The conductive finger may be an extension of the outer conductor of the coaxial cable. It may therefore be fixed on the dielectric tip. In this example,, the instrument may be need to be rotatable in the instrument channel in. order to control the position of the .radiated microwave field.

However, in another embodiment, the conductive finger may be a distal part of a conductive sleeve mounted on and electrically connected to the outer conductor of the coaxial cable, wherein the conductive sleeve is rotatable relative the dielectric tip to adjust the circumferential position of the conductive finger. In this arrangement, the whole instrument, does not. need to be rotatable in the instrument channel. Only the conductive sleeve needs to be controlled. The orientation of the conductive sleeve may be controlled by a pair of guide w i r e s o r t. he i i k e ,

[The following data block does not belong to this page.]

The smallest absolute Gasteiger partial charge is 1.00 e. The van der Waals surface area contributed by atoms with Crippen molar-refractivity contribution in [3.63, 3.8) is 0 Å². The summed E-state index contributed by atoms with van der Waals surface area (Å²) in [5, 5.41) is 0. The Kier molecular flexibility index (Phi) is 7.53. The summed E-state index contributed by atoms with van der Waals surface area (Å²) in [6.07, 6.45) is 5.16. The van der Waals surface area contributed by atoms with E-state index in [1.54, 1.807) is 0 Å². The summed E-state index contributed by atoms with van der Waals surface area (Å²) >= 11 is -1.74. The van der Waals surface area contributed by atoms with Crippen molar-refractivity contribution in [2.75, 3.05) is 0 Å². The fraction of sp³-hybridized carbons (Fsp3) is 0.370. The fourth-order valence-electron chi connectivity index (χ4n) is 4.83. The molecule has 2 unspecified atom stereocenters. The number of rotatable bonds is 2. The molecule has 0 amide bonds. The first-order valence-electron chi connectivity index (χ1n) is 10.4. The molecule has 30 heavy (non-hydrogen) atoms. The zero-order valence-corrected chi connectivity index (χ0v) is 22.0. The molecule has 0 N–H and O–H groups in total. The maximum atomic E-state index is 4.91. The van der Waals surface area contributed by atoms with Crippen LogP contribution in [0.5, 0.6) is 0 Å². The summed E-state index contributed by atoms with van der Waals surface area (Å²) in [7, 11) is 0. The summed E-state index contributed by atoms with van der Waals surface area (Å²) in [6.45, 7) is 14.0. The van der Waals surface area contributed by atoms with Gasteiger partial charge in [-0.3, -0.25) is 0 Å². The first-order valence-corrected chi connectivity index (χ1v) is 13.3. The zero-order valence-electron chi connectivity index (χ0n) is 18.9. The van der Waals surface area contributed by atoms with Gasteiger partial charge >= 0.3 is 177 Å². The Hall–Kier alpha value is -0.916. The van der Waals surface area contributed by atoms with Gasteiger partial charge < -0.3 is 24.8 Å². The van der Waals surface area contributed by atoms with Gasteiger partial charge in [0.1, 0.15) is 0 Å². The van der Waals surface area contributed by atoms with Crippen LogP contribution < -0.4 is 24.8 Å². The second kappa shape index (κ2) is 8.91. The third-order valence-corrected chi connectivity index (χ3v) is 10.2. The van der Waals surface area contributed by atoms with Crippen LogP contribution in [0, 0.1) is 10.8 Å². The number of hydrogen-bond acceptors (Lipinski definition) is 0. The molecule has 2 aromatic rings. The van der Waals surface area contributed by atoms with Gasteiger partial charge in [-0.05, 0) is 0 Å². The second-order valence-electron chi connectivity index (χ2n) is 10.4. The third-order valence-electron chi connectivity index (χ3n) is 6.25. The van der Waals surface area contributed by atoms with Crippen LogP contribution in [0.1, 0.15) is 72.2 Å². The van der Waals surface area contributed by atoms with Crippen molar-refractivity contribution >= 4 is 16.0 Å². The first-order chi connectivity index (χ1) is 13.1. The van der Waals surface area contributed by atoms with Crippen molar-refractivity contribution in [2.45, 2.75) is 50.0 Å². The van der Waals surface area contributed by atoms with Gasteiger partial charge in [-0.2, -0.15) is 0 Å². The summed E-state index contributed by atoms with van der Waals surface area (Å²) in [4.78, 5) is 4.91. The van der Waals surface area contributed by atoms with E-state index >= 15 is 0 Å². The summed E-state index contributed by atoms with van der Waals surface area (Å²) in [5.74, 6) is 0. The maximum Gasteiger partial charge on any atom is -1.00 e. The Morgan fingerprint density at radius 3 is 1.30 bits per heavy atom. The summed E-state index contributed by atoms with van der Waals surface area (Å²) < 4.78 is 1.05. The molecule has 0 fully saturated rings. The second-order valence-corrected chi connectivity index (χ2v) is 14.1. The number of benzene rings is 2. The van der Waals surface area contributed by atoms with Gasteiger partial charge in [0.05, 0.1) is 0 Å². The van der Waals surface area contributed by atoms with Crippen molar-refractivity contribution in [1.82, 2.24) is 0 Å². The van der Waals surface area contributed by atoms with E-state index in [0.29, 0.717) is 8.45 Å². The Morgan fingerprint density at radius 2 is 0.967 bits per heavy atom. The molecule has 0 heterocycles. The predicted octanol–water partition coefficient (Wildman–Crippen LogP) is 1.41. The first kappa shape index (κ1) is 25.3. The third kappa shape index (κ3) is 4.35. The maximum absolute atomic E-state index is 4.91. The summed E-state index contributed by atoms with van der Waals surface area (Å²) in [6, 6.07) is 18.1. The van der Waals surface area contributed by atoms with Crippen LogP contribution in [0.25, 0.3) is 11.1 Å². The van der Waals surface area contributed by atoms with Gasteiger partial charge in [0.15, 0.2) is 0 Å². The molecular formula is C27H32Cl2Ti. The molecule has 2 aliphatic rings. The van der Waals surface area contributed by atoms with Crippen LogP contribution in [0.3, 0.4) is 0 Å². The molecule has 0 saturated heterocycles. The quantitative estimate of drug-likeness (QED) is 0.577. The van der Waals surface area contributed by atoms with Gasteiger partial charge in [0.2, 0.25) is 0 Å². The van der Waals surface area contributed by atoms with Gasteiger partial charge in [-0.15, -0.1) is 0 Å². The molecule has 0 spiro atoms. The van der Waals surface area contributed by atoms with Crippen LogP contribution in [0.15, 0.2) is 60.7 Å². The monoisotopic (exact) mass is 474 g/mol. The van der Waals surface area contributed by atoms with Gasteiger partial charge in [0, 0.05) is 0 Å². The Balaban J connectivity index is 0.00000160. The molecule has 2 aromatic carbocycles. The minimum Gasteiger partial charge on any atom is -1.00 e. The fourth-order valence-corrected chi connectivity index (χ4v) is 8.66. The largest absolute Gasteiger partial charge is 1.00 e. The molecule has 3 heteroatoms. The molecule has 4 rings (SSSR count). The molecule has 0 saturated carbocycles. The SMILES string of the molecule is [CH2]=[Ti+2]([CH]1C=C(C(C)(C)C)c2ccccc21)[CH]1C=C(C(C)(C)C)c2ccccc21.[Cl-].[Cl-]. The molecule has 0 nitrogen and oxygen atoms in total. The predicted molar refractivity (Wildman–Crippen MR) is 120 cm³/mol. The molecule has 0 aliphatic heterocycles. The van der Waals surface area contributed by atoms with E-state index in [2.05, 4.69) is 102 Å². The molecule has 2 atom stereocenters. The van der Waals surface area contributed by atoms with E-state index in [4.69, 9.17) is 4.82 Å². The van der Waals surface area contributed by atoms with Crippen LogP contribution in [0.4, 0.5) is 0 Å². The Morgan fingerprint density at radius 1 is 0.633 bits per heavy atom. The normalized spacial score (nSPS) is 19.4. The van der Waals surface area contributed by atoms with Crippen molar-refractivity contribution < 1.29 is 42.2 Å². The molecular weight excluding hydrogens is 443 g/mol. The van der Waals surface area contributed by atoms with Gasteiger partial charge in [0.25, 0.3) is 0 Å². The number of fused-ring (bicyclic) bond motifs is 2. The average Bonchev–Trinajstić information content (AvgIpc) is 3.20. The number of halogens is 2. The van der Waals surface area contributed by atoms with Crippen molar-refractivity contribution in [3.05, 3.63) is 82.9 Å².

The conductive sleeve may be used to provide other types of field shaping element. For example, the field shaping element may be a conductive sleeve formed over the dielectric tip, the conductive sleeve having a radiating slot formed therein on the side, from which the microwave field is directed. The conduce ice sleeve may be rou.au.abie relative the dielectric tip to adjust the circumferential position of the radiating slot.